MANGA MONDAY: Jujutsu Kaisen #2

To kick off March, I’m celebrating Manga Monday with the second volume of Akutami Gege’s debut series, Jujutsu Kaisen #2!

I mentioned in my review of volume 1, that I felt the series needed more time to build before I judged it entirely and I can already see growth between that volume and this one. The art is cleaner, the story full of more context and stakes. We even just to see who our “big bads” are going to be and I’m excited for that, especially since the one guy reminds me of a combination of Byakuya (from Bleach) and a touch of Giyu (from Kimetsu no Yaiba: Demon Slayer, but in looks only because I’ve yet to start that series so I can’t make an accurate character comparison). We’re meeting other students and even school rivals which is always fun and is fleshing out the world a lot more.

My only notes regarding this volume that kept it from being a 5-star read are minor. The first note is that I want more chemistry between the characters. Megumi and Yuji have a great chemistry, and same with Gojo and most of the students (but especially with Megumi and Yuji), but I want more. The three first years don’t interact well as a unit and it’s really stiff as opposed to the tension that existed between Team 7 in Naruto. I want more out of Kugisaki especially because she hasn’t given me a reason to like or care about her at all and I’m itching for a female character to like in this series. The other note I have is a little more nit-picky I think, and it’s that the series is only two volumes in at this point (in English volumes at least) and we’re already introducing a school festival of sorts? Even Naruto got four full volumes into the story before we got the huge cross-country exams in volume five. It just feels too early given that the characters are struggling with stiffness, but perhaps that’s just my opinion.

Regardless, I’m still really enjoying this series and look forward to when volume 3 comes out in April. Curse this every-other-month releases! I want more now!

MANGA MONDAY: Candy Colour Paradox #1

I know it’s been a solid week since I’ve posted a review, but I’m hoping to get back on track now that my health is more or less back to normal. I have fallen into something of a reading slump, but there will be more on that come Wednesday. For the time being, let’s get to this week’s manga read!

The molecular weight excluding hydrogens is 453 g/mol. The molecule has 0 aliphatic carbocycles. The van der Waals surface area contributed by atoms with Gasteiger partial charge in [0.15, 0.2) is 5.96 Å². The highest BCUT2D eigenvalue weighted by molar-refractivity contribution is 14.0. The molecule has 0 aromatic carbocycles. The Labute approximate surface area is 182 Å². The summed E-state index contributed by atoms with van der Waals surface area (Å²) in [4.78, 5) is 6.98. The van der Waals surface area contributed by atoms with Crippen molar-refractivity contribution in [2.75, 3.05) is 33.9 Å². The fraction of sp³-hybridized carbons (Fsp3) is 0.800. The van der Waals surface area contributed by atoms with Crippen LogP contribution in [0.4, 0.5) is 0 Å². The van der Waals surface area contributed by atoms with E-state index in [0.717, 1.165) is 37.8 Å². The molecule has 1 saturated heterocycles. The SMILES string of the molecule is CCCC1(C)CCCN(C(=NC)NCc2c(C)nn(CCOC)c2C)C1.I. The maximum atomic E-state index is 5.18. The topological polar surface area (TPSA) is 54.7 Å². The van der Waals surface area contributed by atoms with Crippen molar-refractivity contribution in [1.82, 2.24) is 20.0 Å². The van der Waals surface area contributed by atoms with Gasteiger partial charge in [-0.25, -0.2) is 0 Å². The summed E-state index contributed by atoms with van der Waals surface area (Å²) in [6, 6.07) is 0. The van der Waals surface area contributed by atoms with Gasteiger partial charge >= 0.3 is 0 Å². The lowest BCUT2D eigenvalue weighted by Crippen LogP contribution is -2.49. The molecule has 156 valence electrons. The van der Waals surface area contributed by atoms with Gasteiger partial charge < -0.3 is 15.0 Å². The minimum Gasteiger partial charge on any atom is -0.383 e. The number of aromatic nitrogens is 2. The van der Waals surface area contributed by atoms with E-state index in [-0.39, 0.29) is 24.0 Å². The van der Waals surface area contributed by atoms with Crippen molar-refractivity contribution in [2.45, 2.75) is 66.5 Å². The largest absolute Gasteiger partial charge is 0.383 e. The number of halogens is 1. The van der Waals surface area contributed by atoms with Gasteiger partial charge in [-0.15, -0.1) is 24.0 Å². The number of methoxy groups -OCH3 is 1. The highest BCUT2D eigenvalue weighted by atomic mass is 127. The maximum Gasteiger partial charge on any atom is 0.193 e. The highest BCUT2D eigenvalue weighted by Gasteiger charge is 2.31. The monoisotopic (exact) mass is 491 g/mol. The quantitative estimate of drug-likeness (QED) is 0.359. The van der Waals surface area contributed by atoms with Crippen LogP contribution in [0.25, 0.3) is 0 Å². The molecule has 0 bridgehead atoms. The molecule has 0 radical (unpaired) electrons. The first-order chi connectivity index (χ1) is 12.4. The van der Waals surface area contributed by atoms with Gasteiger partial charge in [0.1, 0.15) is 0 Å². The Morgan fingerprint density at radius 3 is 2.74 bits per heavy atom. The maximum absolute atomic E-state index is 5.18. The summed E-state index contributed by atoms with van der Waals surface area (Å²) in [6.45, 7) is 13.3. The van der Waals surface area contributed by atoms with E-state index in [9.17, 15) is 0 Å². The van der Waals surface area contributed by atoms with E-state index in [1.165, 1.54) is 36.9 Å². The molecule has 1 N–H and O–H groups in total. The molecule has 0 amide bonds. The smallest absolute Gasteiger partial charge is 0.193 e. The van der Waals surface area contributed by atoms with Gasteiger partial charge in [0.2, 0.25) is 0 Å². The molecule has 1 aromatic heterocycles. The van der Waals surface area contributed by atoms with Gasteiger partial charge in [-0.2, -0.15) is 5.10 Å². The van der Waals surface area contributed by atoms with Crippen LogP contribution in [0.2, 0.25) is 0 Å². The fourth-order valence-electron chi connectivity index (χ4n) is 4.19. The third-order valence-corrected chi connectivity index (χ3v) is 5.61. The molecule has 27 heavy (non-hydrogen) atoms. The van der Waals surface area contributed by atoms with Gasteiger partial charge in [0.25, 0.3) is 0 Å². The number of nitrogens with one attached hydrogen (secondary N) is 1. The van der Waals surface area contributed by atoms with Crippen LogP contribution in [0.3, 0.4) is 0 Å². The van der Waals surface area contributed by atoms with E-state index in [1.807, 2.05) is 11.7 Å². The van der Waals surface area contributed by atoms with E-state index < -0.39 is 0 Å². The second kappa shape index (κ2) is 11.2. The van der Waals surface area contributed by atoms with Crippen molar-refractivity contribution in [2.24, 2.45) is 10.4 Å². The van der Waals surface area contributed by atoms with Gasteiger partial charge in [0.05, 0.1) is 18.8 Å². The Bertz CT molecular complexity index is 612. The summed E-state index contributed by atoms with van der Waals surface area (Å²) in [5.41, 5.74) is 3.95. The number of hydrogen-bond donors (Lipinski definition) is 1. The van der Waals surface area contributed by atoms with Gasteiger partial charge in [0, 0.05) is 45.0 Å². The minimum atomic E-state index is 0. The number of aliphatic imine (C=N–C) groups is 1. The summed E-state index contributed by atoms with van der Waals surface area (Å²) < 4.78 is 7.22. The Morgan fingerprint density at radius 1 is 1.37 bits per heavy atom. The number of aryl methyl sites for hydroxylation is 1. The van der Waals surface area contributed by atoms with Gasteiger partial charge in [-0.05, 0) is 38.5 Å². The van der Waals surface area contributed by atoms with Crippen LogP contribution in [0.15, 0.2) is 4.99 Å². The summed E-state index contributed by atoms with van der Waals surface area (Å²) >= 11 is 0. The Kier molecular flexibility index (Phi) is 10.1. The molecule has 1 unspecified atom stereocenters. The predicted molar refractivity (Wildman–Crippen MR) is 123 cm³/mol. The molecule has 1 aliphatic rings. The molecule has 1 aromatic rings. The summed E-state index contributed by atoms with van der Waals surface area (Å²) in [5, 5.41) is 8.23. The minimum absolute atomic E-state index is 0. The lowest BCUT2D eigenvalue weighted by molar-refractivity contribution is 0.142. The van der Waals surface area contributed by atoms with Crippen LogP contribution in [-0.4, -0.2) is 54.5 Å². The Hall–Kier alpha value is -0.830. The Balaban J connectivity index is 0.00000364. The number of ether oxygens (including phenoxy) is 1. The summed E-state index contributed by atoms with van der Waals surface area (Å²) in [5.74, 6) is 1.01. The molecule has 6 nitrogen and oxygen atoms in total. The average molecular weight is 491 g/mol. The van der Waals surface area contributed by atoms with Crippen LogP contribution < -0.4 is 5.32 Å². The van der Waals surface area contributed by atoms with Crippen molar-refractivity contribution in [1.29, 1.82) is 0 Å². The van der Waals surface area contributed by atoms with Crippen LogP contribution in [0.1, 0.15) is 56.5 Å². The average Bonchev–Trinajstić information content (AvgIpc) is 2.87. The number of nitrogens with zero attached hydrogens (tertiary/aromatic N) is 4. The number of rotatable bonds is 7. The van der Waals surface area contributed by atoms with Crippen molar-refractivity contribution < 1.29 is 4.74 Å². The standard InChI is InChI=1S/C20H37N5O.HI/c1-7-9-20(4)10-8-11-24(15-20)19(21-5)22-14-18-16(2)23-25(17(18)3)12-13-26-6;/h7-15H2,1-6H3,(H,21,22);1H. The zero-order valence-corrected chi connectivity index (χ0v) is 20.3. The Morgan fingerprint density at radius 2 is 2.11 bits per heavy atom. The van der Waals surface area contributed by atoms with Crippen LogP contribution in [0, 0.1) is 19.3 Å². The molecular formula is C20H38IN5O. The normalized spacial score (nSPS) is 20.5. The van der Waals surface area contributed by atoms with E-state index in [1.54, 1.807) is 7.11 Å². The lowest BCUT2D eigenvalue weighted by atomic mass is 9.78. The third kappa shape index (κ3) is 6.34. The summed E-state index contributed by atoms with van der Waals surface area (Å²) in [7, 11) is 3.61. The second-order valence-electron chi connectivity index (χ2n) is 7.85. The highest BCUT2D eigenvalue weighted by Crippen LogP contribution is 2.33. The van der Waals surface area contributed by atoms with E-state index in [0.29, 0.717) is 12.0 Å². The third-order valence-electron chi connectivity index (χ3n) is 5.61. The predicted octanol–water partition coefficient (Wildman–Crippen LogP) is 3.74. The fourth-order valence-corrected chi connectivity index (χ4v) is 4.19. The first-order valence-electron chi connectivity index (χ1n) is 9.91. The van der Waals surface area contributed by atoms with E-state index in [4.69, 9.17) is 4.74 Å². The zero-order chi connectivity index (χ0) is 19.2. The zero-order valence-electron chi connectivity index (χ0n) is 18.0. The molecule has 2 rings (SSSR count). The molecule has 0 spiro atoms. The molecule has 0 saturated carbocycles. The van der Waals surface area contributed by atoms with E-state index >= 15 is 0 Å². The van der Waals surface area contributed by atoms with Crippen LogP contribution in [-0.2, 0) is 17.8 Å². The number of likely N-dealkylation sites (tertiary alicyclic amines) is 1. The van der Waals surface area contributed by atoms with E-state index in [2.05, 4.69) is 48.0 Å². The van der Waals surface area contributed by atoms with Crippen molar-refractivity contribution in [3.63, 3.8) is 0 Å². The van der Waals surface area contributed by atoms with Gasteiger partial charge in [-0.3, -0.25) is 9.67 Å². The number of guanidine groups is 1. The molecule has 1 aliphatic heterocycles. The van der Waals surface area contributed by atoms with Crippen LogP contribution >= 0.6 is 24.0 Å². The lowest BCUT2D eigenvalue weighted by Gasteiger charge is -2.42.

Today’s selection for Manga Monday is Natsume Isaku’s Candy Colour Paradox, a light-hearted yaoi series about a journalist and a photographer who are forced to work together despite being arch rivals at the magazine.

Considering all of the other yaoi series I’ve read this month, this one feels less thirsty – for lack of a better word – and more like a shoujo romance (despite the two leads being men). I don’t know how else to describe it but it almost feels like a slow burn considering how fast a lot of yaoi titles move. It also wasn’t as dirty or explicit as others I’ve been reading (which isn’t a bad thing) but I’m curious to see if that will change in future volumes.

I really liked the art style. It’s crisp and highly detailed which really adds interest to the story. I don’t want to keep comparing it to other titles, but I felt it had far more detail on all of the characters rather than primarily focusing on the two leads (something that got distracting sometimes in Classmates for sure). Not to mention Kabu and Onoe bicker like school children which gets really funny at times. I had a few issues with choices the translator made regarding speech patterns and slang but also understand why they were made. It was just off in some places and didn’t quite match what I believe Natsume was going for in the original Japanese.

Overall, I liked it enough to read the other three volumes I have, just maybe not right away. Because there is more detail and more plot, it took longer to read than the other series did but again, I liked that about this title. At this point I’d recommend it to anyone looking for a good entry read for yaoi manga. A solid 3 out of 5 stars for me.

MANGA MONDAY: Ten Count 1 – 3

Today’s #MangaMonday is coming a bit late due to a minor technical issue with my hydro, but better late than never!

Since I was horribly sick last week, I didn’t have much energy for reading, however I managed to catch up this weekend by reading the first three volumes of Takarai Rihito’s yaoi series, Ten Count. Takarai’s art is so gorgeous, that is what initially drew me to the series but I also can’t help but be intrigued when I find manga that’s shrinkwrapped.

Now, I should mention here that this is not a “boy love” manga. This is 100% NSFW and is rated for Mature Adults with explicit content. I won’t go into much detail about that aspect of the manga, but please understand that minors shouldn’t read this series.

Ten Count follows Shirotani, a corporate secretary, and Kurose, a mental health counsellor, as the two work together to help Shirotani with his OCD and symptomatic germaphobia. However, as the two see each other more and more, their professional relationship begins to turn into something more and neither of them is sure if that’s something they can handle – but for very different reasons.

I like the way the relationship starts in this series, and I do like how in the first volume Kurose isn’t pushy but rather very understanding. Volumes two and three got a little more… intense… I still really enjoyed the next two volumes, however, the explicit scenes felt actually pushy to me. For a yaoi manga, that’s nothing new but I guess I was expecting a slower burn for this series. Regardless of what I was expecting, Takarai is a wonderful artist and author and at the end of each volume she mentions how she is building a more Dom/Sub relationship between Shirotani and Kurose so I’m looking forward to seeing where that goes.

I give these first three volumes an average of 4 out of five stars. And with that dirty cliffhanger at the end of volume three, I’m definitely looking forward to picking up the rest of the series.